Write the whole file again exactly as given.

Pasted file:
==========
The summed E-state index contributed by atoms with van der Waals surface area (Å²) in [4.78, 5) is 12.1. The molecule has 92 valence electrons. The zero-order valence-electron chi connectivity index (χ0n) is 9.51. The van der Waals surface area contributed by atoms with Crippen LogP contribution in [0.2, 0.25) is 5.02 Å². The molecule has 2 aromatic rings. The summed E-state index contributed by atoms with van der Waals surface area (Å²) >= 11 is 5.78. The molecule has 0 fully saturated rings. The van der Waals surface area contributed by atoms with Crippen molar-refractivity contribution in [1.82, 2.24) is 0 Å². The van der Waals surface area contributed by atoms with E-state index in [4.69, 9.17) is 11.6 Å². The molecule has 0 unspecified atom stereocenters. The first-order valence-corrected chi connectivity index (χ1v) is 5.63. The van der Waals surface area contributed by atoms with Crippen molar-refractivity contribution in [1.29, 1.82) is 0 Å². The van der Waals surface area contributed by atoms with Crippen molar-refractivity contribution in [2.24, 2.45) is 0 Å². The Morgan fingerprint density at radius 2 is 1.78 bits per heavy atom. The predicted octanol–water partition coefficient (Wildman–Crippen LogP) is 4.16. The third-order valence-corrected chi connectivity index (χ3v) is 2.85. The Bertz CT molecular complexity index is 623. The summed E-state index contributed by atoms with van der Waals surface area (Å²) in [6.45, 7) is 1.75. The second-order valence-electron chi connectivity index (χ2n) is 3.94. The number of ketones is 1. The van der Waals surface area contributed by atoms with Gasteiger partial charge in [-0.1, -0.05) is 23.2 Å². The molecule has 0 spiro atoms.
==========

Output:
The summed E-state index contributed by atoms with van der Waals surface area (Å²) in [4.78, 5) is 12.1. The molecule has 92 valence electrons. The zero-order valence-electron chi connectivity index (χ0n) is 9.51. The van der Waals surface area contributed by atoms with Crippen LogP contribution in [0.2, 0.25) is 5.02 Å². The molecule has 2 aromatic rings. The summed E-state index contributed by atoms with van der Waals surface area (Å²) >= 11 is 5.78. The molecule has 0 fully saturated rings. The van der Waals surface area contributed by atoms with Crippen molar-refractivity contribution in [1.82, 2.24) is 0 Å². The van der Waals surface area contributed by atoms with E-state index in [4.69, 9.17) is 11.6 Å². The molecule has 0 unspecified atom stereocenters. The first-order valence-corrected chi connectivity index (χ1v) is 5.63. The van der Waals surface area contributed by atoms with Crippen molar-refractivity contribution in [1.29, 1.82) is 0 Å². The van der Waals surface area contributed by atoms with Crippen molar-refractivity contribution in [2.24, 2.45) is 0 Å². The Morgan fingerprint density at radius 2 is 1.78 bits per heavy atom. The predicted octanol–water partition coefficient (Wildman–Crippen LogP) is 4.16. The third-order valence-corrected chi connectivity index (χ3v) is 2.85. The Bertz CT molecular complexity index is 623. The summed E-state index contributed by atoms with van der Waals surface area (Å²) in [6.45, 7) is 1.75. The second-order valence-electron chi connectivity index (χ2n) is 3.94. The number of ketones is 1. The van der Waals surface area contributed by atoms with Gasteiger partial charge in [-0.1, -0.05) is 23.2 Å². The molecule has 0 spiro atoms.